Where’s the beef?

There's the beef

Burgers and T-bones and chuck, O my!

This is what a steer looks like after the people who know its people get hungry and descend upon it, brandishing checkbooks.

Herself and I were share owners in this steer, along with a few other folks who were better acquainted with him, and after a quick out-and-back to Crusty County one-eighth of him resides in our freezer alongside a half-dozen quart bags of Pueblo chile. I foresee a synergy between the two in the very near future.*

Thinking about, acquiring, preparing and consuming food helps keep my mind off the ongoing clown show that is American presidential politics. Rick Sanctimonious is getting wiggier by the minute, practically a character in a Monty Python skit about the Spanish Inquisition. And don’t get me started on the RomneyBot 2012. Last machine I saw perform this erratically was a 1996 Ford F-150. It wound up in a ditch, and I wound up back in a Toyota.

* I actually started this post yesterday and didn’t get around to slapping it up until today. Thus the Larga Vista Ranch chile has already become acquainted with the Crusty County beef in the form of a very tasty pot of chili con carne.

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16 Responses to “Where’s the beef?”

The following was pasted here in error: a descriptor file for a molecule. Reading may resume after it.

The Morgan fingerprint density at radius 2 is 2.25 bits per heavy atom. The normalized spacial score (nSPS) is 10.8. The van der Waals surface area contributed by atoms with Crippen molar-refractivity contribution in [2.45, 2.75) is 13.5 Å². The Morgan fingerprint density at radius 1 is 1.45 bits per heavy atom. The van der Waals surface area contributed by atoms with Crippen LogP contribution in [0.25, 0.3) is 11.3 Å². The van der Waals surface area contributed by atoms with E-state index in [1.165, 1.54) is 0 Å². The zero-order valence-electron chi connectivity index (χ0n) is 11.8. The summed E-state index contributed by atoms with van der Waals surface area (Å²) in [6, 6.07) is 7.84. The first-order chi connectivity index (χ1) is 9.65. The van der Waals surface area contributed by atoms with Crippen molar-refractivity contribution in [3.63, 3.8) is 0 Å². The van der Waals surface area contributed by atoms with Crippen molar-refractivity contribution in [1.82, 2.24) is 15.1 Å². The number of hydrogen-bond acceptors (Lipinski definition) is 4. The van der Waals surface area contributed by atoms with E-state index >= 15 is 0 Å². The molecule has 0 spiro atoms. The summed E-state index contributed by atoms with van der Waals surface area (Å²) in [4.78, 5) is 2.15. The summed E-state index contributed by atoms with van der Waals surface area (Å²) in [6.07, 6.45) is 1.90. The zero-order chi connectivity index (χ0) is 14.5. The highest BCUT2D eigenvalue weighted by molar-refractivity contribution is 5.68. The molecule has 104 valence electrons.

1. Khal Spencer Says:

    Ooohh. I’ll tell my Indian bride not to look at that picture.

    • Patrick O'Grady Says:

      At least he was dispatched humanely. Any more time on Earth and he might have seen tonight’s GOP debate. That’s enough to taint anyone’s meat.

      • Khal Spencer Says:

        I’ve thought of putting a bullet to the brain (or the radio, perhaps) rather than listening to any more NPR stories featuring the Repugnant Party hopefuls. Your meal at least was dispatched before hearing any more debates.

        Some day I might go back to eating meat, but the promise I made to myself long ago and far away was that I would have to once again oil up the Model 70s, sight them in, and shoot the food myself like I did back in my misspent youth. That is always an option. As my better half once said to someone, meat doesn’t grow on trees. It grows on the hoof and someone has to dispatch it. Best way to make sure that is done in a humane and dignified matter is to either do what you and Shannon did or what I used to do–do the job myself with a little help from Brothers Winchester and Speer.